Emmy Sakakibara

Rider Profile
HometownNagoya, Japan
UniversityUniversity of Illinois
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Hello! My name is Emmy Sakakibara. I am half American, half Japanese. I was born and raised in Nagoya Japan for the most of my life, but attended high school in the small town of Ottawa Illinois. After high school I decided to go back to Japan to study biology at Nagoya University. Thanks to an exchange program between my school and the University of Illinois, I am back in Illinois for a year studying abroad! Until now, my curriculum was heavily science based so this year I am enjoying taking psychology and sociology, as well as some integrative biology courses. These are all to help me prepare for the MCAT in the spring of 2015 and eventually medical school in the United States.   I grew up with three sisters. Hanna, Rae and I are triplets (I'm the middle child) and Maya is two years younger. Maya is also here at U of I as a sophomore. Growing up I was very involved in sports and enjoyed running, playing basketball and tennis. In the winters I skied and snowboarded in the mountains of Nagano. I am blessed to have two very loving and adventurous parents (Erin and Yusaku) who would take my family on vacations all over Asia. Travel is a big part of my life and I’m looking forward to exploring more of Europe. In my free time I like practicing yoga, baking, cuddling with my toy poodle puppies Oscar and Ginger, and of course cycling! I am very excited to spend my summer traveling across the country on two wheels with the Illini 4000's mission of spreading hope and awareness of cancer, on my back.

Personal Statement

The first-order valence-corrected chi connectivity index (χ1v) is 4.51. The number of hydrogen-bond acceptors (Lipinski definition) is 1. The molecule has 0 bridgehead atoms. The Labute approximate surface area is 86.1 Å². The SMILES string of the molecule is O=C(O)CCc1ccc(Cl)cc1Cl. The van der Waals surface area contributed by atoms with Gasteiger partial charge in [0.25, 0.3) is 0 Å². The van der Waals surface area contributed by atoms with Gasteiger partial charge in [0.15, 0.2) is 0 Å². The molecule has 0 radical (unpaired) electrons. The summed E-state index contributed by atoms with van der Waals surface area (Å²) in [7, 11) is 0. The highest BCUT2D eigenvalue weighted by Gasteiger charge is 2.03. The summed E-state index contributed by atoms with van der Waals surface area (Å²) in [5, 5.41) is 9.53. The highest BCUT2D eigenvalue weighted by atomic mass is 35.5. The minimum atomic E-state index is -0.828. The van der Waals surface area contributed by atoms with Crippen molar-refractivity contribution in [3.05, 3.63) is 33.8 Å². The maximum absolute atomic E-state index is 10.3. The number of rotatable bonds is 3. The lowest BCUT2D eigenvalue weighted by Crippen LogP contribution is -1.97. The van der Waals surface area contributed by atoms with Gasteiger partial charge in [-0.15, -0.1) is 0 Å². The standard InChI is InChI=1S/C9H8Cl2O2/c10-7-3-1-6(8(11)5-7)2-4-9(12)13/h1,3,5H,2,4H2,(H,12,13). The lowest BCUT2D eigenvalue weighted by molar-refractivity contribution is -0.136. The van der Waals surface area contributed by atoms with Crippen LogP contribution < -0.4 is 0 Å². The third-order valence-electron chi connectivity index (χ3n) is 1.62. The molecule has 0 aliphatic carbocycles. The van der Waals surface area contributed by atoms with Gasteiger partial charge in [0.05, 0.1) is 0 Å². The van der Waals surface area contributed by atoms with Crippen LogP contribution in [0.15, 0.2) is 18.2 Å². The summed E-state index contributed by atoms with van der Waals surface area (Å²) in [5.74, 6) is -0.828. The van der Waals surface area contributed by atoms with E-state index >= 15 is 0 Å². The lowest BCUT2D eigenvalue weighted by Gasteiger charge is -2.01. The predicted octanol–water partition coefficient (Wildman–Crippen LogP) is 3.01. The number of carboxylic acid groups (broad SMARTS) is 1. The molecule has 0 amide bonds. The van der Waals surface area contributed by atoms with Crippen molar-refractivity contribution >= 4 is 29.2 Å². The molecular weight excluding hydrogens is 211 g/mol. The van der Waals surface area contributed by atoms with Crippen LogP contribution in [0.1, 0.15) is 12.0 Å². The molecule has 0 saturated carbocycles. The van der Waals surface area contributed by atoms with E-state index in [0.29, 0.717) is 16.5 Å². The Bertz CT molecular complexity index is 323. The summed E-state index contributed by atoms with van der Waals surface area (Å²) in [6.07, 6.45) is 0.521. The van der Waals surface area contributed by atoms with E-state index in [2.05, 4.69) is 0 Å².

While in middle school, I supported my best friend through the long, devastating fight that her mother fought against stomach cancer. In the end, cancer won. Though it was heartbreaking enough to know your 15 year old friend had lost her mother, it was especially difficult because she had already lost her father to cancer just several years earlier. This was the first time I truly felt the treachery of cancer. Since then I’ve seen many friends and family friends battle their own experiences with cancer…with some good outcomes, but most have ended in loss. Just recently I had my own personal scare when I learned my grandfather was diagnosed with skin cancer. Fortunately it was removed and treated before metastasizing. Through my studies thus far I’ve learned about the pathology of cancer, realizing that anyone is susceptible and it varies in severity and form from victim to victim. Sadly, it is a natural phenomena that everyone will encounter, whether it be directly or indirectly. Because its vast reach, I believe it is important to be involved in the fight to understand more in order to find permanent treatments and preventions. I think it is also crucial to support and care for those that have survived cancer, as well as spread hope to those in midst of their battle. The ride will be challenging but nothing like the challenges felt by patients and families dealing with cancer. I’m looking forward to the challenge but mostly looking forward to meeting people along the way that are surviving and thriving despite their diagnosis. I believe I can use this inspiration to continue spreading awareness and hope for better outcomes throughout my life and future career.